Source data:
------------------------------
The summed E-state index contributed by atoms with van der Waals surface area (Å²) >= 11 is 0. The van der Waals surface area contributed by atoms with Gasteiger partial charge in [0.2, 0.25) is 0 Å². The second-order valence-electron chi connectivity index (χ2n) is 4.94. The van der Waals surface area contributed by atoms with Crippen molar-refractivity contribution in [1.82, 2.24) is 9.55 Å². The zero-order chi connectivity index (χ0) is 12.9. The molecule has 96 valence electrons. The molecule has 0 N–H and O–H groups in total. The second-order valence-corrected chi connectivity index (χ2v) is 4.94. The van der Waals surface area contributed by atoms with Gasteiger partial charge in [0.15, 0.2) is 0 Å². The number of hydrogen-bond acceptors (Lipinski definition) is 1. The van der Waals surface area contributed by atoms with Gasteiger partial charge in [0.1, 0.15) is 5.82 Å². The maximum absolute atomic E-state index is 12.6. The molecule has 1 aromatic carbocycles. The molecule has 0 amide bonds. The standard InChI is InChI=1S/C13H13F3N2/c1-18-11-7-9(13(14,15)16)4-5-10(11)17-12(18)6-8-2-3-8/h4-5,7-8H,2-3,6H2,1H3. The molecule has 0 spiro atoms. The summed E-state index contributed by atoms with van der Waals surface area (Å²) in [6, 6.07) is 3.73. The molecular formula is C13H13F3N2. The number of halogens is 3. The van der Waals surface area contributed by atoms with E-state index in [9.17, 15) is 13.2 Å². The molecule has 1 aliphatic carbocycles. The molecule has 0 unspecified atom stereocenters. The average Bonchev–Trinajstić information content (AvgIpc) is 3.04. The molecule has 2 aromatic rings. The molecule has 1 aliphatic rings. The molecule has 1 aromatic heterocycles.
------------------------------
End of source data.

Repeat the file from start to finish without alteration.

The summed E-state index contributed by atoms with van der Waals surface area (Å²) >= 11 is 0. The van der Waals surface area contributed by atoms with Gasteiger partial charge in [0.2, 0.25) is 0 Å². The second-order valence-electron chi connectivity index (χ2n) is 4.94. The van der Waals surface area contributed by atoms with Crippen molar-refractivity contribution in [1.82, 2.24) is 9.55 Å². The zero-order chi connectivity index (χ0) is 12.9. The molecule has 96 valence electrons. The molecule has 0 N–H and O–H groups in total. The second-order valence-corrected chi connectivity index (χ2v) is 4.94. The van der Waals surface area contributed by atoms with Gasteiger partial charge in [0.15, 0.2) is 0 Å². The number of hydrogen-bond acceptors (Lipinski definition) is 1. The van der Waals surface area contributed by atoms with Gasteiger partial charge in [0.1, 0.15) is 5.82 Å². The maximum absolute atomic E-state index is 12.6. The molecule has 1 aromatic carbocycles. The molecule has 0 amide bonds. The standard InChI is InChI=1S/C13H13F3N2/c1-18-11-7-9(13(14,15)16)4-5-10(11)17-12(18)6-8-2-3-8/h4-5,7-8H,2-3,6H2,1H3. The molecule has 0 spiro atoms. The summed E-state index contributed by atoms with van der Waals surface area (Å²) in [6, 6.07) is 3.73. The molecular formula is C13H13F3N2. The number of halogens is 3. The van der Waals surface area contributed by atoms with E-state index in [9.17, 15) is 13.2 Å². The molecule has 1 aliphatic carbocycles. The molecule has 0 unspecified atom stereocenters. The average Bonchev–Trinajstić information content (AvgIpc) is 3.04. The molecule has 2 aromatic rings. The molecule has 1 aliphatic rings. The molecule has 1 aromatic heterocycles.